The Hellenic Council of State – the highest court in Greece — has banned kosher and halal ritual slaughter, both central to the observance of Jews and Muslims, in favor of a petition by the Panhellenic Animal Welfare and Environmental Federation to annul a legal exemption allowing ritual slaughter without anesthetic.
Tuesday’s ruling said the religious preparation of animal products did not outweigh those animals’ welfare, according to Greek Reporter. The court also ruled that the exemption was a violation of a law requiring slaughter of animals to take place with anesthesia.
The court called on Greek lawmakers to find a way to balance animal rights with the needs of Jews and Muslims who require ritual slaughter for meat.
“The government should regulate the issue of slaughtering animals in the context of worship in such a way as to ensure both the protection of animals from any inconvenience during slaughter and the religious freedom of religious Muslims and Jews living in Greece,” the ruling said, according to the Greek news outlet Protothema.
The ruling follows a similar one handed down on December 17, 2020 by the European Union (EU) Court of Justice, which ruled that all member states had to “reconcile both animal welfare and freedom of religion.”
The ruling upheld a 2017 decision by the Flemish government to ban ritual slaughter without stunning – the method required by Jewish and Islamic religious laws – but urged member states to “adequately and proportionately consider freedom of religion” in determinations on ritual slaughter.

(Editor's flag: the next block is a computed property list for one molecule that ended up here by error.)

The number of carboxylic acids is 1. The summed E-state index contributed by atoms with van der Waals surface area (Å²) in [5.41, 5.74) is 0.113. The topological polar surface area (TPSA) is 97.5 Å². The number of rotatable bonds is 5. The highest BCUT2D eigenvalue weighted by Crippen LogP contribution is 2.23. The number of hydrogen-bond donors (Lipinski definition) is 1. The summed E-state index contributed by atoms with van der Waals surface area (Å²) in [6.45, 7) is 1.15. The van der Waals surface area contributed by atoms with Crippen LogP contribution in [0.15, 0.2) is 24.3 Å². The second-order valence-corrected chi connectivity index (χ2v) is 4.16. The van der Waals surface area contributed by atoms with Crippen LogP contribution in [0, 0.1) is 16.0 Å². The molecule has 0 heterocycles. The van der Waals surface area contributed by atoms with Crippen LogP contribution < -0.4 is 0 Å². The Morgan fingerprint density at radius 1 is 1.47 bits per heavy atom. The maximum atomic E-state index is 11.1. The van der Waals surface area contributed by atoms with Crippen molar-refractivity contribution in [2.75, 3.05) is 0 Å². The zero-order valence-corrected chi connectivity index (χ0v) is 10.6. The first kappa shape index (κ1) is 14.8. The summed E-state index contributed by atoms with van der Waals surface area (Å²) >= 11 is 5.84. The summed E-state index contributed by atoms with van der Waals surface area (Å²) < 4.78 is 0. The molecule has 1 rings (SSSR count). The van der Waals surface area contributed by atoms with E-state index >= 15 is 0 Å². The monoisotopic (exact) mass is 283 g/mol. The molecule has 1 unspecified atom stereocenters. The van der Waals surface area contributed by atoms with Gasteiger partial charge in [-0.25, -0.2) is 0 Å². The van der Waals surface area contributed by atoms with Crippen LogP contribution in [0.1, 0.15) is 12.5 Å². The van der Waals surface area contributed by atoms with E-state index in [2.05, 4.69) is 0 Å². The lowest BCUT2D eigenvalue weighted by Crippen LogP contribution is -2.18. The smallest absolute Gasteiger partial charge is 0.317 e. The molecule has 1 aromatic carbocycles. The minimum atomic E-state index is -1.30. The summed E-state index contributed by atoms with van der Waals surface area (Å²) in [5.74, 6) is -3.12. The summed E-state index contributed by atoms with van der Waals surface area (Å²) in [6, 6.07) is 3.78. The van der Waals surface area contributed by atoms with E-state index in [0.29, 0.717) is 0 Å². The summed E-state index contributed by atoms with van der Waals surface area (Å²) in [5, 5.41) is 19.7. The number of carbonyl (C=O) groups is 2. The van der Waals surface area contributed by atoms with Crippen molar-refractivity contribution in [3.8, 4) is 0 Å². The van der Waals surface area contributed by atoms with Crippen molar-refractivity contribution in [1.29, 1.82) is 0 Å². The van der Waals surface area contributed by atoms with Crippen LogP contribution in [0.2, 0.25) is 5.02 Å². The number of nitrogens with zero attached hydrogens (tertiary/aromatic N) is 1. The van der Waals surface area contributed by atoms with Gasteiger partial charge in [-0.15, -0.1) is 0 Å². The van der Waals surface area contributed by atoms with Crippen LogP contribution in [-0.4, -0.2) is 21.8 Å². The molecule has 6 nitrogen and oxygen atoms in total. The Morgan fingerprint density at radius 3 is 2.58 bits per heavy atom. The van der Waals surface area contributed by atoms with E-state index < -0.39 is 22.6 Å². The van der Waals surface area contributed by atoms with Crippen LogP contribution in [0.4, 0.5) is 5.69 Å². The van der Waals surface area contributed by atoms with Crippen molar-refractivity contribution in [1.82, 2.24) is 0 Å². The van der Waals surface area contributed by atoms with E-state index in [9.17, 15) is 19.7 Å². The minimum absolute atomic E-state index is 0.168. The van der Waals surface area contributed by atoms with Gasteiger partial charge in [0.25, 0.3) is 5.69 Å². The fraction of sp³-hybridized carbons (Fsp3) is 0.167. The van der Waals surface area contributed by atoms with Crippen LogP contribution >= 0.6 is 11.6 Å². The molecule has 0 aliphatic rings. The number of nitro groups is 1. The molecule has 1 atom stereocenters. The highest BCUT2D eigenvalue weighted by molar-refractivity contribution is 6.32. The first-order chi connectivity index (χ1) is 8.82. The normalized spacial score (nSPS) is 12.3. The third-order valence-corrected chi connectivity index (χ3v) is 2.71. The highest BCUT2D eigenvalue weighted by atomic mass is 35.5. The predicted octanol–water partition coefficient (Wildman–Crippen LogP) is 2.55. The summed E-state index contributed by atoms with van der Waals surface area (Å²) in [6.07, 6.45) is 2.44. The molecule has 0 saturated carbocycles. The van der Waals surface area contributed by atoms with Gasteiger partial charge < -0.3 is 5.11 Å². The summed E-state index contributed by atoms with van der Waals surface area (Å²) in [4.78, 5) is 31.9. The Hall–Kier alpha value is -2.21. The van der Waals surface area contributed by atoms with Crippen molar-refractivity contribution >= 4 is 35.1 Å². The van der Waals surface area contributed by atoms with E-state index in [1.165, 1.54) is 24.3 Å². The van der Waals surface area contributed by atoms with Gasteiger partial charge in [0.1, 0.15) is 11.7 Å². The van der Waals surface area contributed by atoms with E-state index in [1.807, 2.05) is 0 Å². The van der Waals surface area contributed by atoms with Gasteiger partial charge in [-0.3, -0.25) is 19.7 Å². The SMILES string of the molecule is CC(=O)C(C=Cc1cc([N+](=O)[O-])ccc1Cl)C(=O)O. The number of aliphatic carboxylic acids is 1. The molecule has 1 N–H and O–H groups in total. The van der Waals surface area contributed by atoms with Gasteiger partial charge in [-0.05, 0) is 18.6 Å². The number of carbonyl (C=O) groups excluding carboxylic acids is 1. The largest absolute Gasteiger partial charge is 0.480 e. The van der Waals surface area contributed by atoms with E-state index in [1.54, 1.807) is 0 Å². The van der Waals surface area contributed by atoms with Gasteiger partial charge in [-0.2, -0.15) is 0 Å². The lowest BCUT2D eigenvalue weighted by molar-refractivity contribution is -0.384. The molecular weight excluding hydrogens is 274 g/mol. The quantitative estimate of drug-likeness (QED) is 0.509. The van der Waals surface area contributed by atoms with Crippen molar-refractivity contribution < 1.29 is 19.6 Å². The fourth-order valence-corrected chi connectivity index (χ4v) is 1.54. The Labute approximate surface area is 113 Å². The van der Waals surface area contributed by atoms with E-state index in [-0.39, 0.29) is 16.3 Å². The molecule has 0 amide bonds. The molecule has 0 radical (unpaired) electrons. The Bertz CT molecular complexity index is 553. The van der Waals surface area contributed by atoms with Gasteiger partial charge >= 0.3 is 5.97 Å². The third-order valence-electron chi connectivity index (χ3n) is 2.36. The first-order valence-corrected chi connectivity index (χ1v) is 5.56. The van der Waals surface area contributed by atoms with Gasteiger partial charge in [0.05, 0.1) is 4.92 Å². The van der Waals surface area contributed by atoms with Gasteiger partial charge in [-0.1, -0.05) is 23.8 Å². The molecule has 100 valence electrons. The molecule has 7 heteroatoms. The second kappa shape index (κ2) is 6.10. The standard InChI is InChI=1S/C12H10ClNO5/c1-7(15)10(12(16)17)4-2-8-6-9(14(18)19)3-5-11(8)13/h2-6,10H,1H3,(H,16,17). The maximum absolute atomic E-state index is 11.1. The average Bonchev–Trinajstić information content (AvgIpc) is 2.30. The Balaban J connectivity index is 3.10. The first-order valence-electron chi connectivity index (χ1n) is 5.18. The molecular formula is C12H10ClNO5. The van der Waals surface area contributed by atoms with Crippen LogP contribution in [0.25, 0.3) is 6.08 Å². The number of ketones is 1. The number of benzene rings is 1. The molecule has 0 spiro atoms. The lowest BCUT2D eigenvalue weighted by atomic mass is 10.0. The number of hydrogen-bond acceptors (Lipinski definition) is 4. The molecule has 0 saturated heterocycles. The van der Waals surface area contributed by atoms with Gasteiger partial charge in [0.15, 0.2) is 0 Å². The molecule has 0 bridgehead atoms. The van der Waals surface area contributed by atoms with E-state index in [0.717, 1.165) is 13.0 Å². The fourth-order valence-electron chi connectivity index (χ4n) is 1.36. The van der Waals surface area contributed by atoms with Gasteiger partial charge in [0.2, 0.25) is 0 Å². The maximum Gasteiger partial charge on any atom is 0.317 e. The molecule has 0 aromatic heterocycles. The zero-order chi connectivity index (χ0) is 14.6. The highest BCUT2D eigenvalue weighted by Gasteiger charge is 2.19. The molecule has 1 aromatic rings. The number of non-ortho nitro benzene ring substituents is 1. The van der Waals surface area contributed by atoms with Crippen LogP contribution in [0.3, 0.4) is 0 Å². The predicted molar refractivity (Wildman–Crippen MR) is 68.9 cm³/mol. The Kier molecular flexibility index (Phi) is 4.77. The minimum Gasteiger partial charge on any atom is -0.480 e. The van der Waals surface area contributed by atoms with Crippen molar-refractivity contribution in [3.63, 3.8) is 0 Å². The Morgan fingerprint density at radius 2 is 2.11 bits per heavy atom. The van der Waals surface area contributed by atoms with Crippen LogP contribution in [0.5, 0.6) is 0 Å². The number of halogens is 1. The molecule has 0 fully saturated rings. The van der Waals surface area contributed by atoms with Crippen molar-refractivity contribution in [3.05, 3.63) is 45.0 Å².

The decision came after a years-long struggle between animal rights activists and advocates for the rights of those whose faith requires ritual slaughter for meat.
In 2014, Flemish Minister for Animal Welfare Ben Weyts reversed his position on the issue in Belgium, vowing to “enforce in all aspects” Belgian law facilitating the practice of ritual slaughter. But it didn’t last.
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In December 2020, the EU Court of Justice approved a ban on kosher slaughter, citing a July 7, 2017 ruling by the Flemish Region of Belgium that prohibited slaughter without prior non-lethal stunning.
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Effective January 1, 2019, kosher slaughter was outlawed in the Flanders region of Belgium due to the 2017 ruling. A similar ruling in the Walloon region of Belgium likewise outlawed kosher slaughter, effective August 2019.
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Israeli Minister of Diaspora Affairs Nachman Shai responded to the EU court ruling earlier this month in a letter sent to Belgian Prime Minister Alexander de Croix, warning that a decision to ban kosher slaughter in the country is “an alarming precedent” that “deeply harms religious freedom in Europe.
“The Belgian court’s decision to uphold the ban on kosher slaughter deeply undermines the values of freedom of religion, equality and liberty advocated by the European Union,” the letter said.
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“The Government of Israel supports the rights of Jews to lead a Jewish way of life freely and with full equality of rights, wherever they choose to live in the world,” Shai wrote.
In response to the EU court ruling, European Jewish Association (EJA) chairman Rabbi Menachem Margolin said in a statement, “Jewish freedom of religion is under direct attack across Europe from the very institutions that have vowed to protect our communities.”
“As early as last December we warned about the dangerous consequences of the European Court of Justice ruling, and now we are seeing the result,” Margolin said.
“It started in Belgium, moved to Poland and Cyprus and it is now Greece’s turn. These direct attacks come from many of those governments and institutions that have vowed to defend their Jewish communities.
“How can Jews live in Europe if you continue to legislate against us?” Margolin added.